[Mono-dev] Off topic: Reflection and Licensing question
Michael B. Trausch
mbt at zest.trausch.us
Thu Apr 30 00:03:19 EDT 2009
On Wed, 29 Apr 2009 19:12:41 -0400
Miguel de Icaza <miguel at novell.com> wrote:
> Loading GPL code into a proprietary application is not allowed by the
> GPL. You can do that in the privacy of your home, but you can not
> redistribute this configuration without infringing the license.
I am not sure what you mean by that. Linking GPL code into a
proprietary application is certainly not permitted. If I author a
proprietary application and I link against a library that is GPL, then
I must either retain the application in-house and never distribute it,
or I must distribute it under the GPL when I _do_ distribute it. Since
the GPL's effects only kick in upon distribution, and not usage, this
Here's a couple of examples to illustrate.
Let's say that I have a proprietary application, and we'll call it
TheApplication. (No, I am not creative; oh, well.) TheApplication
depends on MySQL, but the driver libraries for MySQL are GPL'd.
Having written the application, I don't feel like keeping it in
development for several more days/weeks/months/whatever just to write
an adapter to the database to replace the GPL'd library. So,
instead, I write a "shim" and GPL this shim. The shim exposes the
MySQL client library's API via a named pipe and I just connect to the
named pipe and call the client library's functions by asking the shim
to do so for me.
Let's say that I have the same proprietary application,
TheApplication. However, I say, "I will not write the database
functionality. I will leave this up to you to provide. Here is the
interface that I expect to be able to use, you give me the file, I
will load it, and I will use its interfaces." So, John Doe decides
that he needs to use this application with MySQL, and creates a GPL'd
module for this application program which enables the proprietary
software to work with MySQL. He then distributes his work under the
GPL, because he likes freedom. He doesn't have the time to write
a clone of TheApplication, so this is the best he can do.
In example 1, I as the application developer have intentionally and
deviously attempted to get out of my responsibility to release my code
under the GPL by creating a wrapper, to separate the MySQL client
library from my program by intentionally placing the library in a
different address space. This is wrong. It goes exactly against what
the GPL tries to do with regards to liberating software. Basically, I
have said, "Nah-nah-nah-boo-boo, stick your head in doo-doo," and taken
free software and used it improperly. This isn't cool.
In example 2, however, I decide instead that it's not a good idea for
me to try to support eleventy-one databases directly; I cannot
anticipate my end-user's needs. So instead, I say, "Here is the
application software. If your needs are simple, you can use SQLite,
which I have written a module for, and is in the public domain. If you
need to support another database in your environment, that's up to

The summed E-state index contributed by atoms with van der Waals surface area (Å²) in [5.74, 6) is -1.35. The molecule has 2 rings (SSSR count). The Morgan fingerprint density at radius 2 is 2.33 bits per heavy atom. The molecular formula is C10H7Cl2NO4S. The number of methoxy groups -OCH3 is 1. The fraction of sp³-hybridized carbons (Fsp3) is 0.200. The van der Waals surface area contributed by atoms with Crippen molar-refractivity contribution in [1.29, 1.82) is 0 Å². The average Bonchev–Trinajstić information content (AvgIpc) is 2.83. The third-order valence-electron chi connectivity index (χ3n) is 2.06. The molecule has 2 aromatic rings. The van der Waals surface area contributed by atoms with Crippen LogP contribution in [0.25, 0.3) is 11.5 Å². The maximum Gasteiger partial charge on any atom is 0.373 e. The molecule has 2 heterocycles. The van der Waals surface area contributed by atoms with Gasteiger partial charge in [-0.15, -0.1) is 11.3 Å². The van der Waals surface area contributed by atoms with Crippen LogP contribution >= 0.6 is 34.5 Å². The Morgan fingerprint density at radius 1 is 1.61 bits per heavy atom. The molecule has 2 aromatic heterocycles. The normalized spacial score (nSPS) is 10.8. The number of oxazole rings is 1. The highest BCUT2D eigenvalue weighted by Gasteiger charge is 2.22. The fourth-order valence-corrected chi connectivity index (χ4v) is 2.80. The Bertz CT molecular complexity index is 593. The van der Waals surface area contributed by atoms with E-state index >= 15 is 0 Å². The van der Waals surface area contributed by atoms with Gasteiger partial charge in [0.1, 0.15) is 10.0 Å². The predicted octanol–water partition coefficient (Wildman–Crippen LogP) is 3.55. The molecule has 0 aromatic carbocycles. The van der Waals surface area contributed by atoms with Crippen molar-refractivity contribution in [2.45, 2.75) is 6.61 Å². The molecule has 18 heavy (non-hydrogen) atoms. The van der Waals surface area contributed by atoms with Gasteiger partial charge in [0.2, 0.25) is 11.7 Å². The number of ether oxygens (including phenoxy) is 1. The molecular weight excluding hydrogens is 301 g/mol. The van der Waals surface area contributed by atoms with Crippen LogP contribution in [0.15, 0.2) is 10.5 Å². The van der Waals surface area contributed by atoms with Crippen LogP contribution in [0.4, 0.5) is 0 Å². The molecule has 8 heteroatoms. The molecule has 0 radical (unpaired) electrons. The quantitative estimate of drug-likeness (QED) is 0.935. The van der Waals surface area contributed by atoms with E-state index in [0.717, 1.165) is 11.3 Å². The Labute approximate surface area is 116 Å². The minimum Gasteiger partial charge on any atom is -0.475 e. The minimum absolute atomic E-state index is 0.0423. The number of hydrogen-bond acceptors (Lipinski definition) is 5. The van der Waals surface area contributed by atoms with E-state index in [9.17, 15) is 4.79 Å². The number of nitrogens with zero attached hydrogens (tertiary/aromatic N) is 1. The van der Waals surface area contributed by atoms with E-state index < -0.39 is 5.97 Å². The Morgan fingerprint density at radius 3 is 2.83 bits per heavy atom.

you. Here are the interfaces that I will use in a module." John Doe
does just that. It doesn't _matter_ what license someone writes a
module for, that module isn't a derived work, and it's not linked into
my program. It's distributed by someone else as a completely separate
work. John Doe did just that, and he should be commended for choosing
the GPL for the module that he wrote. This is just fine. It's less
than ideal (at least in my opinion, as I believe that all software
should be free software in the manner in which the FSF has defined it),
but TheApplication doesn't try to do anything nasty or uncool, and John
Doe has provided a very useful and free software module that people are
free to improve upon and redistribute (separately, of course, from the
application, for obvious reasons).
The line between the two examples is indeed a fine one. However,
interface usage does not constitute linking. Dependencies do.
As has already been mentioned elsewhere in this thread, if mechanisms
like LoadLibrary() or dlopen() or Java or CLR Reflection were
considered linking, the ramifications would be very troublesome and
dangerous for those who did write proprietary software. So much so
that they would choose either to not write it at all, or make it free
software in the first place.
Let's not forget that the GPL does not apply to usage. It _only_
applies to distribution. If I write a free software module for a
proprietary program and distribute it, I have in no way violated GPL.
What the GPL covers is not determined by whether or not code lives in a
single address space. It is determined at build time for the program
in question. If you statically link against a GPL'd component, then
you must also be GPL by definition. If you dynamically link against a
GPL'd component, there is no difference from static linking other than
a technical one. Dynamic linking was designed to reduce memory and
storage requirements since many programs use the same libraries.
However, dlopen() and LoadLibrary()'s usage isn't linking. It's
declaring a dependency on an interface, not a library. Reflection is
functionally equivalent to using dlopen() and/or LoadLibrary(), but
significantly more powerful due to the technical nature of the CLR.
And even so, if there were an agreed-upon convention that made it
possible to preserve metadata in native executables, then we'd have
reflection at a native level, which still wouldn't be linking.
Unix is user friendly - it's just picky about it's friends.
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